A team of researchers has developed a portable, more environmentally friendly method to produce hydrogen peroxide. It could enable hospitals to make their own supply of the disinfectant on demand and at lower cost.
UC San Diego nanoengineers received a Rapid Response Research (RAPID) grant from the National Science Foundation to develop—using a plant virus—a stable, easy to manufacture COVID-19 vaccine patch that can be shipped around the world and painlessly self-administered by patients.
Researchers have 3D printed coral-inspired structures that are capable of growing dense populations of microscopic algae. The work could lead to the development of compact, more efficient bioreactors for producing algae-based biofuels, as well as new techniques to repair and restore coral reefs.
Frustrated with spotty WiFi connection? Engineers at the University of California San Diego have developed a “smart surface” that could make signal available in dead spots—and also make the existing connection twice as fast.
UC San Diego researchers discovered that high blood levels of RNA produced by the PHGDH gene could serve as a biomarker for early detection of Alzheimer’s. The work could lead to the development of a blood test to identify individuals who will develop the disease years before they show symptoms.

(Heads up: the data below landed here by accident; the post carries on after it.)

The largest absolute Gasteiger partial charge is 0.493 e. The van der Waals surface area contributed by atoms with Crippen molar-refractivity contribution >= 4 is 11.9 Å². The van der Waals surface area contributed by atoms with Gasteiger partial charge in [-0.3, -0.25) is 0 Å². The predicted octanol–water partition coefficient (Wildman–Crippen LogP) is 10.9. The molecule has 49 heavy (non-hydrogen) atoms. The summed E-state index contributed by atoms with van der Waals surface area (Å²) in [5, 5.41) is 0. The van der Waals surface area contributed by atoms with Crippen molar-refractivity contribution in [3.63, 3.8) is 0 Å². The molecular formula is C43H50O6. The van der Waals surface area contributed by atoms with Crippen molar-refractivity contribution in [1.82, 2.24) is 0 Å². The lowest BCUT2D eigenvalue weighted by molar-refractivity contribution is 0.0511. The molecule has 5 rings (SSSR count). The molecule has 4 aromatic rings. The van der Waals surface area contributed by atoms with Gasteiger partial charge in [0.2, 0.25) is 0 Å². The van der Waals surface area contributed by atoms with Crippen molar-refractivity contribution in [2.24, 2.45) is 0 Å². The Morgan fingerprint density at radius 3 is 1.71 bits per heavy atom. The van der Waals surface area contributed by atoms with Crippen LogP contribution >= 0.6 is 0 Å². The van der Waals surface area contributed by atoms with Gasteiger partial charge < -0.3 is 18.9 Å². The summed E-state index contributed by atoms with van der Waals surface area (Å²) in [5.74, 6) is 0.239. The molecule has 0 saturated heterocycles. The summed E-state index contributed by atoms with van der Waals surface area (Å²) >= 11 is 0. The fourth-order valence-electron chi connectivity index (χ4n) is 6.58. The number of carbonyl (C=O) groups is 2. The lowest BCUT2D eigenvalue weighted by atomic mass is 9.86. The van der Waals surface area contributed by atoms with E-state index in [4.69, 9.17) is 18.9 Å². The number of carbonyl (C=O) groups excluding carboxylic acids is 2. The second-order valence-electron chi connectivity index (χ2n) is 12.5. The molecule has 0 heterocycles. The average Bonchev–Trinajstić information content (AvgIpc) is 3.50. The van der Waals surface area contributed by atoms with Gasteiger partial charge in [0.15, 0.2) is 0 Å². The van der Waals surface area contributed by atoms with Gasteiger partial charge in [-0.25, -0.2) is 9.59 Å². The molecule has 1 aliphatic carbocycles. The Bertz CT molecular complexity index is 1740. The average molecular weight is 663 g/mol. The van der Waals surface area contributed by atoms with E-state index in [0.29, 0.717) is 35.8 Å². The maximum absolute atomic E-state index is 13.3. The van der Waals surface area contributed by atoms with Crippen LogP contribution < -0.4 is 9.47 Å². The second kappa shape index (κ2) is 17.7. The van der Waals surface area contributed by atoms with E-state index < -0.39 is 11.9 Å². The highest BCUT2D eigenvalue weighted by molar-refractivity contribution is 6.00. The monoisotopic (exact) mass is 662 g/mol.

UC San Diego researchers have developed a computational tool that makes modeling and simulation of complex cellular processes more true to life. The tool, dubbed GAMer 2, simplifies the process of using realistic cell geometries in mathematical models.
UC San Diego nanoengineers developed a safety feature that prevents lithium metal batteries from rapidly overheating and catching fire in case of an internal short circuit. The clever tweak does not prevent battery failure, but rather provides advance warning of failure and makes it much safer.
Engineers have created light-based technology that can detect biological substances with a molecular mass more than two orders of magnitude smaller than previously possible. The work could lead to the development of ultra-sensitive devices for quickly detecting pathogens in blood.
UC San Diego bioengineers developed a control system that could make CAR T-cell therapy safer and more powerful when treating cancer. By programming CAR T cells to switch on when exposed to blue light, the researchers controlled the cells to destroy skin tumors in mice without harming healthy tissue